almost 2 years ago • 1 min
The almighty dollar hasn’t looked this divine in quite a while: the currency has been skyrocketing against almost every other currency since the beginning of 2021, recently breaching its five-year high to trade at levels not seen since 2002.
There are two key reasons why. The first is rising US interest rates, which are making US government bonds more attractive than those of other countries. That’s incentivizing investors to put their money into the country, pushing up demand for and the price of the US dollar.
The second is the nature of the US dollar itself. See, the US dollar tends to perform well both when the global economy is recovering quickly and slowing sharply. This surprising payoff profile – known as the “dollar smile” – has been supporting the greenback since 2021, initially when the global economy was bouncing back from the pandemic, and more recently when inflationary pressures reared their ugly heads. That means the dollar is likely to remain in favor, even as other central banks embark on their own cycles of interest rate increases.
Higher interest rates are probably the biggest threat there is to your portfolio in the short term, since they could cause bonds, stocks, and even commodities to fall at the same time. So in this scenario, the best hope – and the best hedge – for your portfolio is the US dollar. You could implement a hedge either by buying contracts for difference on the currency, or by buying into the Invesco DB US Dollar Index Bullish Fund (ticker: UUP, expense ratio: 0.78%).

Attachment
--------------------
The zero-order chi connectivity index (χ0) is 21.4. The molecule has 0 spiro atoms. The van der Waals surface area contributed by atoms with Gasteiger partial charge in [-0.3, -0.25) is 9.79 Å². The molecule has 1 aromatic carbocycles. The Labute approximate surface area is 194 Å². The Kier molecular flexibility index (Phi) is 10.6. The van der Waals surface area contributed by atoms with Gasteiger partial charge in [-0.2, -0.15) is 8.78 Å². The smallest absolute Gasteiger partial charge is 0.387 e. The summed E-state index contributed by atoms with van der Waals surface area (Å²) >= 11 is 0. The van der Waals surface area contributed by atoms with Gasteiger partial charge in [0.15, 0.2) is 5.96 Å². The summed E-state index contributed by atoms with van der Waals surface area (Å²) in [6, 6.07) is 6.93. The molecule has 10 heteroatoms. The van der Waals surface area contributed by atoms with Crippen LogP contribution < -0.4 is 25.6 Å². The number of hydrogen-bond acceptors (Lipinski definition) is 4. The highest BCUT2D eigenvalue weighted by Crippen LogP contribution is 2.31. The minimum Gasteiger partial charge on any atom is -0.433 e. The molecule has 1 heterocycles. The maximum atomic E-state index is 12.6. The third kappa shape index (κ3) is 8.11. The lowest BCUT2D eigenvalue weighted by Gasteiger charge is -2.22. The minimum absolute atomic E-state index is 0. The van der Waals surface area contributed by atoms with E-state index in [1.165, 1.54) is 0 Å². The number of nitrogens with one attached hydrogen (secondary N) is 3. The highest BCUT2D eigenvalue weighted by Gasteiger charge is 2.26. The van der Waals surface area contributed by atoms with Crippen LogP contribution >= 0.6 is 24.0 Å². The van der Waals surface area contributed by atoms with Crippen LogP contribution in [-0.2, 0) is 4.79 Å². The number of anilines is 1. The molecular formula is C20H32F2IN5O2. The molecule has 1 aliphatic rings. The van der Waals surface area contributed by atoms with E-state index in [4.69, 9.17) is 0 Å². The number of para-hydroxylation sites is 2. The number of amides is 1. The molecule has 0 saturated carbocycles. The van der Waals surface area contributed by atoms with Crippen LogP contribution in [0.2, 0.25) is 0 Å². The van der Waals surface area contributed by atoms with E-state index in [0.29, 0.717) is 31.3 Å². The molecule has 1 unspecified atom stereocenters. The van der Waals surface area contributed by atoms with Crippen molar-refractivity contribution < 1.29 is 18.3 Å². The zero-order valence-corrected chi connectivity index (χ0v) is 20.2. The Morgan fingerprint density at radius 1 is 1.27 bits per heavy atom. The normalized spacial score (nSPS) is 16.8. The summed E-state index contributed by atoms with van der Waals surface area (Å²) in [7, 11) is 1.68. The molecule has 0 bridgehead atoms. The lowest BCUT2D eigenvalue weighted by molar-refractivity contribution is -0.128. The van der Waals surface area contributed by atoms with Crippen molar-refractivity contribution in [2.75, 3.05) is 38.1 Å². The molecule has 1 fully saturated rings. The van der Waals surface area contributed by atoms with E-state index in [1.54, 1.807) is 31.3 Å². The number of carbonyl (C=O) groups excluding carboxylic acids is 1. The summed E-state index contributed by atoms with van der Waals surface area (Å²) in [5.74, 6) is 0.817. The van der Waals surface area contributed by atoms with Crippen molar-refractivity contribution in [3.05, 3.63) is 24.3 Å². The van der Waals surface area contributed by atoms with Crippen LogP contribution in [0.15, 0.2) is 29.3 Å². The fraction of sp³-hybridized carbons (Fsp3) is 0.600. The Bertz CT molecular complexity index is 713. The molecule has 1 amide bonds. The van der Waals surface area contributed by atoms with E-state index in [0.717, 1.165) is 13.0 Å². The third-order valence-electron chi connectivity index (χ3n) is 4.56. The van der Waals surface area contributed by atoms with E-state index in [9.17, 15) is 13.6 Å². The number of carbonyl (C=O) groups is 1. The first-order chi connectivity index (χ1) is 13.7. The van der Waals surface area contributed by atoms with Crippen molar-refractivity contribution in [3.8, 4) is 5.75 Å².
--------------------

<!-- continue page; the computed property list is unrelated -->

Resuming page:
Disclaimer: These articles are provided for information purposes only. Occasionally, an opinion about whether to buy or sell a specific investment may be provided. The content is not intended to be a personal recommendation to buy or sell any financial instrument or product, or to adopt any investment strategy as it is not provided based on an assessment of your investing knowledge and experience, your financial situation or your investment objectives. The value of your investments, and the income derived from them, may go down as well as up. You may not get back all the money that you invest. The investments referred to in this article may not be suitable for all investors, and if in doubt, an investor should seek advice from a qualified investment advisor.